Yeah, it's crazy.
And then, of course, it rolls right into, you know, the need for travel. Thinking twice before traveling. Because, you know, as we saw with the very abrupt shutdown of universities, a lot of these international students were just sort of stuck.
So you have to figure out what you can and cannot do, based on what's happening in that moment. So, and that also ties back into the insurance as well. If you have travel insurance for flights that you've already booked, and then maybe you want to change it, making sure they do allow that. On some of these travel insurance. companies don't make things easy, or they don't make it obvious. So it's definitely good to ask these really deep questions.
Yeah, and by the way colleges, even now for the fall semester, also seem to be going through the start and stop mode, or start and pause mode or whatever they're calling it. And so, yeah, so I think, definitely think, probably more than twice before you travel.
Yeah, yeah. I heard about three big universities having issues with COVID and making really abrupt plans.
So I, unfortunately, I don't think it's going to stop with them. And it should be interesting how this plays out between now. And by the time all universities are open, which would be, I believe, end of September, most of the universities will be open.
I guess the fourth one is find safe accommodation. I guess. ties back to the things we've been talking about.
Yeah, I mean, you know, I always encourage students, if they're looking for locations to pick, find locations where you might have family or friends that you know, you can kind of rely on for help. This obviously, finding a place to live is a whole another level of help. But having [a] kind of a backup plan for where to stay, if things get shut down, and you have to go online, or you can't travel home because the, for international students if the country is not allowing people from the US to come in, that can also be an issue.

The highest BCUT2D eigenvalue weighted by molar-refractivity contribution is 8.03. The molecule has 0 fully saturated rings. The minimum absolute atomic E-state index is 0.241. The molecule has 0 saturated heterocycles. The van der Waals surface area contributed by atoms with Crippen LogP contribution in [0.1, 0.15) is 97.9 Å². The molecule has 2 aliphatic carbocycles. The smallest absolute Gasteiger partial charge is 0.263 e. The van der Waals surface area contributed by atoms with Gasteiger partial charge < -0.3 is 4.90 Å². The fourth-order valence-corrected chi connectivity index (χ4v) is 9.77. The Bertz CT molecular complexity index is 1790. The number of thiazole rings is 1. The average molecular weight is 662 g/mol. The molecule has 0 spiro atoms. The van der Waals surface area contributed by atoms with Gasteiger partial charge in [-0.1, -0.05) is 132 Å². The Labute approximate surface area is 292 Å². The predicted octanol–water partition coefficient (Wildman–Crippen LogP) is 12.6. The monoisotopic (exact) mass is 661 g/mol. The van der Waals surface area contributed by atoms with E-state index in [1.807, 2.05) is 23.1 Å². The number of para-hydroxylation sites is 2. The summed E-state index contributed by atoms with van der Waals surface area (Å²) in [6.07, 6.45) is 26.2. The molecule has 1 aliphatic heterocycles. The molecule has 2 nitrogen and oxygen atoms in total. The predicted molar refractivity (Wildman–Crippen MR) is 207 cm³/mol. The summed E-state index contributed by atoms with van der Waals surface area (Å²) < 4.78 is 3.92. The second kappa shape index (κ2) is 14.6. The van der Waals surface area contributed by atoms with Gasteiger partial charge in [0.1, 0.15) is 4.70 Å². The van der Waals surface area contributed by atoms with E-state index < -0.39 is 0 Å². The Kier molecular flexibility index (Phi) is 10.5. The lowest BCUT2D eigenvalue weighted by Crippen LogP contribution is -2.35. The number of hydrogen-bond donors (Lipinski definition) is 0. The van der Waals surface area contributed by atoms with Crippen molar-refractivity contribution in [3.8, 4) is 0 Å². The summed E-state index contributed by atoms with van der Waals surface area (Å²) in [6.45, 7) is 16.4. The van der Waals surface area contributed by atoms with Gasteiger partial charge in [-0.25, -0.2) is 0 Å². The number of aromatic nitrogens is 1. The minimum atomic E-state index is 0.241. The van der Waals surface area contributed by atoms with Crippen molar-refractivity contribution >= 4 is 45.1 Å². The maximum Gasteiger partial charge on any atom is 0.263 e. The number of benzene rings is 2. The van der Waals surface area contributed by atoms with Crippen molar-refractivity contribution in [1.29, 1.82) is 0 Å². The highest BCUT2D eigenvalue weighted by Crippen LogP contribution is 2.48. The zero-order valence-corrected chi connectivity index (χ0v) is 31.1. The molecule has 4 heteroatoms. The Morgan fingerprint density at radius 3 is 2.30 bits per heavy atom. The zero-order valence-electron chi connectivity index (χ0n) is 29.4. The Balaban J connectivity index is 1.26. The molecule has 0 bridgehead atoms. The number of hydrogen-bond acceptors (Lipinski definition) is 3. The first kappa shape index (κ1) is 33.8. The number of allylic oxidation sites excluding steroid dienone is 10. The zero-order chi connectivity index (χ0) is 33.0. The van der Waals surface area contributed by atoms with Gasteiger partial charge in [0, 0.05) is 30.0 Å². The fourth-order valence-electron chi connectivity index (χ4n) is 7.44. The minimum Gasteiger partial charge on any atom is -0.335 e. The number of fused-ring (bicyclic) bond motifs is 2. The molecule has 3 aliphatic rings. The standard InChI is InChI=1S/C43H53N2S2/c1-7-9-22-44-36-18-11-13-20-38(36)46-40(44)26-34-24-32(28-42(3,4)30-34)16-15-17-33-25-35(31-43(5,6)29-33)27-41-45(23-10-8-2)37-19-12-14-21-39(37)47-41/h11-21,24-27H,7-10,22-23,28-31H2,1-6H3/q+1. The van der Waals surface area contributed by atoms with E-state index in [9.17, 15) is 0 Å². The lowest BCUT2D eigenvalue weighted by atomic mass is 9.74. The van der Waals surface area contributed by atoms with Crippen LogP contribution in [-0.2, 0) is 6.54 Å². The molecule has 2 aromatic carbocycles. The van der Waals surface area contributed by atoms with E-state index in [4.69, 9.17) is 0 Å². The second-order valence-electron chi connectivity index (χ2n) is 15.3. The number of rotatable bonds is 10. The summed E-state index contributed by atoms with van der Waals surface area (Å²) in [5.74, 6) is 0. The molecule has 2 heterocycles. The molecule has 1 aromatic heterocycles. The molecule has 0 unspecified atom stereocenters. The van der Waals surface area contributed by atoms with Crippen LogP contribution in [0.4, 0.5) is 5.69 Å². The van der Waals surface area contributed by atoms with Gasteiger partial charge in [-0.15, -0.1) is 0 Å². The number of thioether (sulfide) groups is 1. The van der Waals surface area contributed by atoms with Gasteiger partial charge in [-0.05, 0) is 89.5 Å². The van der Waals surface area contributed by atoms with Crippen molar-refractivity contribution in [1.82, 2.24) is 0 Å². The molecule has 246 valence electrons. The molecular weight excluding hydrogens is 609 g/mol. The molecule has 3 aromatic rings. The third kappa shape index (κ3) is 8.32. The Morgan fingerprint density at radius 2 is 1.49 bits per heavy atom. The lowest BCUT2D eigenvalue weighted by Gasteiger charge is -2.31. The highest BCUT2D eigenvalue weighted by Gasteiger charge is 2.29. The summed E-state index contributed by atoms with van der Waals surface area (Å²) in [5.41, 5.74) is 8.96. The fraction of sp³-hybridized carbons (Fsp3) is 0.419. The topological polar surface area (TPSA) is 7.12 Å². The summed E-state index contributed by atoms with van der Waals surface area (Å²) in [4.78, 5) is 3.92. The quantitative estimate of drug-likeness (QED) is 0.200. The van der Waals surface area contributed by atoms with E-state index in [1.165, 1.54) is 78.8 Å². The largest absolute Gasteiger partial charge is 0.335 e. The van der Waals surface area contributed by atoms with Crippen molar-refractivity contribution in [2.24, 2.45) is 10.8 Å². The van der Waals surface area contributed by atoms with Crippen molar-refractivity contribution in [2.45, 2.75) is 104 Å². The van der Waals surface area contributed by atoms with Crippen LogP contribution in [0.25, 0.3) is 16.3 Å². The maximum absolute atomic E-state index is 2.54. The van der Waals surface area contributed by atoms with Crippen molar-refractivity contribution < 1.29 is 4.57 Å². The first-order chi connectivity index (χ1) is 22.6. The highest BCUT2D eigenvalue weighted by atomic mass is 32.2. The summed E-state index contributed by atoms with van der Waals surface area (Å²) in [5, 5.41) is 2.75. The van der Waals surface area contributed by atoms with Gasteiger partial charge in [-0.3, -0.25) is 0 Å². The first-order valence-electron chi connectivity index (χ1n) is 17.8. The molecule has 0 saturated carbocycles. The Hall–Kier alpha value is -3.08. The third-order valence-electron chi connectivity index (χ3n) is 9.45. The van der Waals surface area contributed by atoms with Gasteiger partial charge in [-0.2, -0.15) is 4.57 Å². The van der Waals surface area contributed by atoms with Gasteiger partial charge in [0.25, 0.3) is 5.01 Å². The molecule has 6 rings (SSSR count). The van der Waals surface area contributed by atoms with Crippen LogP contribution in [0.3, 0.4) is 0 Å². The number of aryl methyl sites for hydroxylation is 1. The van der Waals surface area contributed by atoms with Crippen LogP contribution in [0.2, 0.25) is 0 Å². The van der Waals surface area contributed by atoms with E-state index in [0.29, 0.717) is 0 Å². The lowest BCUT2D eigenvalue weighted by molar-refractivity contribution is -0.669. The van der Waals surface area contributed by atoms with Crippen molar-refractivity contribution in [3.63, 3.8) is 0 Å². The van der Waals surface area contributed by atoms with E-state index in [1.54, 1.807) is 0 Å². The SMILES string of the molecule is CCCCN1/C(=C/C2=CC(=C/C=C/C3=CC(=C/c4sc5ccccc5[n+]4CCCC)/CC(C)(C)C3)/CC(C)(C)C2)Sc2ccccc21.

So it's really good to have, some universities are really being proactive about that for international students, but it's definitely another great question to ask the university you're attending. Like, what are alternative plans if things do shut down? And I would definitely recommend try to get that in an email. So it's written somewhere. Just good practice.
Then, I guess the fifth one says build a better resume.
Yeah, so there's there's three more that all kind of the kind of tied together and more focused about the student themselves than on the school.
So, you know, obviously, building a better resume is, is always going to be a challenge for international students. So they have to kind of, you know, take the extra steps to find a job, an internship, research opportunities, things like that.
Right now, things are virtual. So if that plays in their favor in trying to find things, um, and you kind of have to like, sit back and say what the reality is of your situation and understand that you may not get the perfect or even the best internship or research opportunity you want and sometimes you kind of just have to go with what you've got.
Then the sixth one says communication is key. What are they talking about?
Yeah, so that that's a, that's an interesting one. Because, you know, students just think they're on their own in general, and probably international students feel that more so.